Gentrification of the Soul

May 1, 2022 / Carolynn Solorio

Home is where the heart is. Where do I go now that I don’t recognize mine anymore?

When I think of home, I think of green.

I think of the dewy grass stuck to my sneakers after my mother and I went on our secret adventures. I think of the soft, mossy field where I watched my brother play football. I think of the slippery algae at the bottom of the creek where I told my first crush that I liked him. I think of green. Of things that are alive, things that are breathing alongside me.

Now, the park where my mother and I took our walks is marked off for a shopping center development. The field where my brother played is now a parking lot. The creek where we used to swim backs a sewage plant. Nothing breathes anymore. The grass

no longer holds my hand. Instead, it's used as wallpaper in the new trendy restaurant down the street, and it's fake.

Gentrification is an invasion. It's disorienting, and it's unfair.  Outsiders looking in decide on a place  and change it completely, without the consent of those who actually live there. You begin to feel like a foreigner in your own neighborhood.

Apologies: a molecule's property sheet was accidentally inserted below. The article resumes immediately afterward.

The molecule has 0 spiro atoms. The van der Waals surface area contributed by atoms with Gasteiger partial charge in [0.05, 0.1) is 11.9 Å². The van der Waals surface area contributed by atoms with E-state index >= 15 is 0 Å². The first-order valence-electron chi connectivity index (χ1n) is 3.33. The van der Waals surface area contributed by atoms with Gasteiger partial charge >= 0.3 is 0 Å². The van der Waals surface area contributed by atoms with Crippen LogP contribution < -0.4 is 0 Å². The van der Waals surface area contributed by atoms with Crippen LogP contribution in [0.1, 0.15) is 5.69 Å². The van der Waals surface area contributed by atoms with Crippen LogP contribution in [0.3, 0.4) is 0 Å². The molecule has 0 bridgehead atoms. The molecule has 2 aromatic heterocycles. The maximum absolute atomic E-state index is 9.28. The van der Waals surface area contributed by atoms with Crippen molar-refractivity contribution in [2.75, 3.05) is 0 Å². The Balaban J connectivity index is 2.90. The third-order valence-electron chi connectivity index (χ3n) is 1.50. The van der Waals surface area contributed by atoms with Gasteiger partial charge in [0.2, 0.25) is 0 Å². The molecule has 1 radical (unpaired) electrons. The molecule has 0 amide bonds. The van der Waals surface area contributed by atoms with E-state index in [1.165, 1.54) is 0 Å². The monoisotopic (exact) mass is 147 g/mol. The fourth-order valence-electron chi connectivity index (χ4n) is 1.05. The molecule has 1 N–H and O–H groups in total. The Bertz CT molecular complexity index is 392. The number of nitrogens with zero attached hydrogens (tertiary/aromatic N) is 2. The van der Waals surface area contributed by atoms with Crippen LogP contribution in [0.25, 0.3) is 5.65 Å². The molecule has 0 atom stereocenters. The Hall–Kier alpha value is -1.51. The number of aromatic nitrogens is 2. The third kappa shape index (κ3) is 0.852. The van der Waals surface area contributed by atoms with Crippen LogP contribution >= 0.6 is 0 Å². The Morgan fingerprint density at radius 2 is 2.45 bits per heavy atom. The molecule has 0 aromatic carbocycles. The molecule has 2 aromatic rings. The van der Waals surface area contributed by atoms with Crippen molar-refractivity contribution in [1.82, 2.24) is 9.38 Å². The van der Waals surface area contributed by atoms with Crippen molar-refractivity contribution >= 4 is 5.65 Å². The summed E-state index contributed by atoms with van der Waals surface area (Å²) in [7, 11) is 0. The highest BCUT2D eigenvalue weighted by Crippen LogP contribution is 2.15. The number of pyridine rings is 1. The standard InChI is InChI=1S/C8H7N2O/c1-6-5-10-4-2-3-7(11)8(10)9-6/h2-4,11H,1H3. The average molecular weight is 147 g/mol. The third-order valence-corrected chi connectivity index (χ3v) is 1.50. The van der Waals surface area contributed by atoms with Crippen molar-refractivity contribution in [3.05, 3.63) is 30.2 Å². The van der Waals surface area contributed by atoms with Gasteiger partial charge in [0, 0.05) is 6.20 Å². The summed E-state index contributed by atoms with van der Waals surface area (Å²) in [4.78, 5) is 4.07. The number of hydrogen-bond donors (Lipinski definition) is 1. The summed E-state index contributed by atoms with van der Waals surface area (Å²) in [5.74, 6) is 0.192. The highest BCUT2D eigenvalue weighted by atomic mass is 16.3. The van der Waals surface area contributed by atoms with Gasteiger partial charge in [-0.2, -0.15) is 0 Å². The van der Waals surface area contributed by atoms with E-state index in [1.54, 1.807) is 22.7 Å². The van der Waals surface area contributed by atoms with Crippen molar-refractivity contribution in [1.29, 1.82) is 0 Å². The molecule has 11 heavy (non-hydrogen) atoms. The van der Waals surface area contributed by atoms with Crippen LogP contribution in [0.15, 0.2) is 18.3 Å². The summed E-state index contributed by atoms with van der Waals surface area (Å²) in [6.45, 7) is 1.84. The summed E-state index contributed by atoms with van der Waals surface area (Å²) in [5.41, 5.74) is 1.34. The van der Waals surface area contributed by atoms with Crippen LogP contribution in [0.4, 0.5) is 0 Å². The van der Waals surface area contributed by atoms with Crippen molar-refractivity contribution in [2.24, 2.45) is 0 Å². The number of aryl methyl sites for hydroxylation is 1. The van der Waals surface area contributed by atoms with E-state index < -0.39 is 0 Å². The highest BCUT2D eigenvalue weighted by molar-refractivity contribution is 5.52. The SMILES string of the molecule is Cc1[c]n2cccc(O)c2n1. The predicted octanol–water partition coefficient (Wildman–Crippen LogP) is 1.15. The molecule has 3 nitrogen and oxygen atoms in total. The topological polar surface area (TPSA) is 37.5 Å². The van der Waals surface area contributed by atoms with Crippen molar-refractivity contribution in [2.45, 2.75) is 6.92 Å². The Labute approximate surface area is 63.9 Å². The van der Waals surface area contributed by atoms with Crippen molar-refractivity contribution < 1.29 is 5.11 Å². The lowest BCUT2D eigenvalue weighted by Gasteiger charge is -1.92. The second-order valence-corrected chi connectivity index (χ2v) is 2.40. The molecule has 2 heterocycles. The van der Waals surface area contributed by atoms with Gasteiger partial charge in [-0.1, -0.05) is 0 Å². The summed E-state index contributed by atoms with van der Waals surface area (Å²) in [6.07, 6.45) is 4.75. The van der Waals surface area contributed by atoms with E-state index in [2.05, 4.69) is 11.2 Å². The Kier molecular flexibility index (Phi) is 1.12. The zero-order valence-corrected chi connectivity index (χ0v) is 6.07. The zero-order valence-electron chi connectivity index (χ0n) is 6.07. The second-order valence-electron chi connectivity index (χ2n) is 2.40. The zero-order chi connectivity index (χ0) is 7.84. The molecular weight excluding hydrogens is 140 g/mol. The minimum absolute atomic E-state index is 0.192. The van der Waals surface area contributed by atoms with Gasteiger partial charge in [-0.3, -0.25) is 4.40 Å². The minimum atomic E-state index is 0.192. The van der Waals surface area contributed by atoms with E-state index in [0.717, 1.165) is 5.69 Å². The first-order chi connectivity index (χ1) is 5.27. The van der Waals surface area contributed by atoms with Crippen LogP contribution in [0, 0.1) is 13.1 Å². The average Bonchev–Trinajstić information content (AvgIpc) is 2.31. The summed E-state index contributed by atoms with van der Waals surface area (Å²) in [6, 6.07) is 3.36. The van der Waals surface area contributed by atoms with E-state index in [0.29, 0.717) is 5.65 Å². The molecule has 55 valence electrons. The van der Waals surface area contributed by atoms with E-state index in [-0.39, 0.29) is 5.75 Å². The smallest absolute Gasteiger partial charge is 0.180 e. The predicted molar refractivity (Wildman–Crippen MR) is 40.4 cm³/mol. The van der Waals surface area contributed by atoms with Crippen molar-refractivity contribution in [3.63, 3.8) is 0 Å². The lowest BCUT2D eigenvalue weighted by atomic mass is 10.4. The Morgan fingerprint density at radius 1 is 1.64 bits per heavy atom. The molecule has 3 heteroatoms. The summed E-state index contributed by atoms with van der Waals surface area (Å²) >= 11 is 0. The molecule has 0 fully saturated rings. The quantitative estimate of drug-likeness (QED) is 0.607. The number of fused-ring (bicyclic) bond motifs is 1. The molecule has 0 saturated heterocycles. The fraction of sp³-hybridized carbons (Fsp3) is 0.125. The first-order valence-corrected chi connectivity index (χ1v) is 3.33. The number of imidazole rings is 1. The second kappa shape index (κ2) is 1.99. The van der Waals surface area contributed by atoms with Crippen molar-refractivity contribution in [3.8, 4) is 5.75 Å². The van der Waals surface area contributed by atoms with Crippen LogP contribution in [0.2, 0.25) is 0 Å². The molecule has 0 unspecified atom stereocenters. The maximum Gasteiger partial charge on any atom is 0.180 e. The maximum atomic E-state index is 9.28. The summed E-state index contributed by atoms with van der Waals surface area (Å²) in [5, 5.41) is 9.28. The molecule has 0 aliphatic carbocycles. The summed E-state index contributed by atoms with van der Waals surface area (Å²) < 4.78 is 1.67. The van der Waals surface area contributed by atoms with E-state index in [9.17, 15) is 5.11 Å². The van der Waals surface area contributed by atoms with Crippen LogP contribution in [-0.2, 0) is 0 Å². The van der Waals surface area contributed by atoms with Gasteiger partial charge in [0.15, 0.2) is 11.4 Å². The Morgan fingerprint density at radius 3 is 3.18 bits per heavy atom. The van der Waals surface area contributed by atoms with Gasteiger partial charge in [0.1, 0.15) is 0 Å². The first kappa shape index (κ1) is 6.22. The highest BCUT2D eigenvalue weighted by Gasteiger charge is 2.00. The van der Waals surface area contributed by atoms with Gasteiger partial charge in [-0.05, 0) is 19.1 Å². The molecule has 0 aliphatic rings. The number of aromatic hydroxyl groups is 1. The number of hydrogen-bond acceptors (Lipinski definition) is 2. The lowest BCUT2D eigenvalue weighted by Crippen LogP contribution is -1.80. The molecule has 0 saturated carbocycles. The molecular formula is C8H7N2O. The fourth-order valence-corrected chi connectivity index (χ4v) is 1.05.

Here, in Austin, it started small: road construction here and there, a new library on the west side — the “good” side — of I-35. Then, one day, I woke up and it seemed as though they’d robbed me; blindly and unapologetically.

The Austin I once knew as a kid isn't the one I live in now, the city I grew up in is morphing into something I don’t even recognize anymore. It's almost as if these people who came in from the outside were waiting in the rafters, watching, for the perfect moment to rip out the foundations of my childhood. I began to resent the change. This fundamental opposition to my surroundings filled my heart with such angst — made it heavy and dark. I’m trying to turn that darkness inside out, to erase the pain. But they’re still here, and they’re not going anywhere. The only difference now is that I’m not a child anymore.